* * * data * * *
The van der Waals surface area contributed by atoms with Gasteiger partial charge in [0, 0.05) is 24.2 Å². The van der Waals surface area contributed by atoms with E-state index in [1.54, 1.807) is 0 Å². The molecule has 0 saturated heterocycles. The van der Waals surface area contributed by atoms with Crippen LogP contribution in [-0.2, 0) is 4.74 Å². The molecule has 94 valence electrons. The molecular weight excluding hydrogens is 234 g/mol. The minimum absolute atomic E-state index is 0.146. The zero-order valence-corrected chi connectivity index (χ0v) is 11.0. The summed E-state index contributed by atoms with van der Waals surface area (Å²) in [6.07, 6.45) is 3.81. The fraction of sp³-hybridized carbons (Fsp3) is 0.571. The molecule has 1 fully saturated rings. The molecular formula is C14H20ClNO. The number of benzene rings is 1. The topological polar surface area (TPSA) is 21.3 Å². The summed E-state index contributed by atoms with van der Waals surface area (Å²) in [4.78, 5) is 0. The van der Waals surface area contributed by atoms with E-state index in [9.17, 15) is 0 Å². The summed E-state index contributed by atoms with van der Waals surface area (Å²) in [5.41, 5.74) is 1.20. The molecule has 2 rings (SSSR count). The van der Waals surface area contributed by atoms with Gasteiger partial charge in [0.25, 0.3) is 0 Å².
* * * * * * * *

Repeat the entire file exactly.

The van der Waals surface area contributed by atoms with Gasteiger partial charge in [0, 0.05) is 24.2 Å². The van der Waals surface area contributed by atoms with E-state index in [1.54, 1.807) is 0 Å². The molecule has 0 saturated heterocycles. The van der Waals surface area contributed by atoms with Crippen LogP contribution in [-0.2, 0) is 4.74 Å². The molecule has 94 valence electrons. The molecular weight excluding hydrogens is 234 g/mol. The minimum absolute atomic E-state index is 0.146. The zero-order valence-corrected chi connectivity index (χ0v) is 11.0. The summed E-state index contributed by atoms with van der Waals surface area (Å²) in [6.07, 6.45) is 3.81. The fraction of sp³-hybridized carbons (Fsp3) is 0.571. The molecule has 1 fully saturated rings. The molecular formula is C14H20ClNO. The number of benzene rings is 1. The topological polar surface area (TPSA) is 21.3 Å². The summed E-state index contributed by atoms with van der Waals surface area (Å²) in [4.78, 5) is 0. The van der Waals surface area contributed by atoms with E-state index in [9.17, 15) is 0 Å². The summed E-state index contributed by atoms with van der Waals surface area (Å²) in [5.41, 5.74) is 1.20. The molecule has 2 rings (SSSR count). The van der Waals surface area contributed by atoms with Gasteiger partial charge in [0.25, 0.3) is 0 Å².